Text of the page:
• Home
  • Turkmen Capital Removes Courtyard Benches to Prevent 'People from Getting Together'

21 February 2024

Turkmen Capital Removes Courtyard Benches to Prevent 'People from Getting Together'

Wooden benches in Ashgabat, Turkmenistan are being dismantled allegedly to prevent people from gathering, leading to criticism from the public.

Turkmen Capital Removes Courtyard Benches to Prevent 'People from Getting Together'

Image: Rosselyn/Shutterstock

(RFE.RL) ASHGABAT -- Old, wooden benches that dot the courtyards of many Soviet-era apartment buildings in the Turkmen capital have long been meeting points where neighbors gather to chat or get fresh air.

But the authorities in Ashgabat are removing the benches, depriving locals of one of the most popular spots for socializing.

Residents from several Ashgabat neighborhoods told RFE/RL that municipal workers recently began dismantling benches from their courtyards and taking them away in pickup trucks.

Authorities in the strictly controlled Central Asian state, where individual rights and freedoms are severely curtailed, have not offered a public explanation. Officials did not respond to RFE/RL's request for comment.

But a municipal worker, who spoke to RFE/RL on condition of anonymity, said one of the reasons was to prevent people from gathering in large numbers.

"The courtyards of residential buildings are the place where neighbors usually gather and talk to each other. We have been instructed to remove the benches, so people don't sit and create a crowd," the worker said on February 12.

In 2020, the authorities launched a similar campaign and removed benches and tables from courtyards in residential areas across the city.

Another municipal worker, who also spoke on condition of anonymity, claimed the move was aimed at improving the look of the city.

In the past, the authorities have removed satellite dishes and old air-conditioning units on the exteriors of apartment buildings and ordered residents not to dry their laundry on their balconies.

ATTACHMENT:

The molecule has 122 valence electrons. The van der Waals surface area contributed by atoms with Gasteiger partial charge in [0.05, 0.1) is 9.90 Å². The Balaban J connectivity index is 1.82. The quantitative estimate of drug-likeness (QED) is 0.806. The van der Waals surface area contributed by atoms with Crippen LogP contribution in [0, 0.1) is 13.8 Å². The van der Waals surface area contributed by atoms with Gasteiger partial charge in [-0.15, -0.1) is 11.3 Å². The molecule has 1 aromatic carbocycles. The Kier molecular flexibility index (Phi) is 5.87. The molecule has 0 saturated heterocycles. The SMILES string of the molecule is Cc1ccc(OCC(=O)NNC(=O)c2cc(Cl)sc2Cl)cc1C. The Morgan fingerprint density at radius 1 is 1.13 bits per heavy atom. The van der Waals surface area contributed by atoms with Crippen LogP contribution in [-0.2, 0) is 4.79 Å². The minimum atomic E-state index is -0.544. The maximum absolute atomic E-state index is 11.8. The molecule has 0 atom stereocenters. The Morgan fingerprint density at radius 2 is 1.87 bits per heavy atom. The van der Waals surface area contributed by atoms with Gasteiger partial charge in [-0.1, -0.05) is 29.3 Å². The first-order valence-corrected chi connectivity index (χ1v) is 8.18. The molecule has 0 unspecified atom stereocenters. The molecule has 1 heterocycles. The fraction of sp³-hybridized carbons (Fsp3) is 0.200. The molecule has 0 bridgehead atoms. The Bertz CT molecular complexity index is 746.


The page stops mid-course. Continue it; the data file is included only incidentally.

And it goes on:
The decision to remove the courtyard benches has been criticized by residents.

"The authorities are increasing their control over people, and want to prevent people from getting together," said a resident who spoke to RFE/RL on condition of anonymity.

Many residents of Ashgabat, a city of nearly 1 million people, live in Soviet-era apartment complexes that are locally known as mikrorayons.

'Police Eavesdrop on Conversations'

The Turkmen government has in the past two decades invested millions of dollars from its gas revenues to build marble-clad public and commercial buildings, monuments, and apartment complexes.

But the new luxury residential blocks are largely occupied by high-ranking officials and wealthy people, and are beyond the reach of most ordinary Turkmen, who struggle with rampant poverty and unemployment.

The authoritarian government in Ashgabat does not tolerate dissent, and is wary of people gathering in large numbers.

On January 27, a group of people were queueing outside a pharmacy in Ashgabat when police officers arrested a man who was allegedly complaining to the others about the growing economic problems in Turkmenistan, according to eyewitnesses.

"The man also said the government didn't care about people's problems," an eyewitness, who spoke to RFE/RL on condition of anonymity, said at the time. The eyewitness added that the police were apparently tipped off by a passerby who had heard the conversation outside the pharmacy.

In 2019, there were reports of plainclothes police eavesdropping on conversations of people waiting in long lines outside banks and ATMs as Turkmenistan experienced a severe cash shortage.

Undercover officers have also reportedly snooped on people waiting in long lines for subsidized food outside government stores amid ongoing food shortages in the country.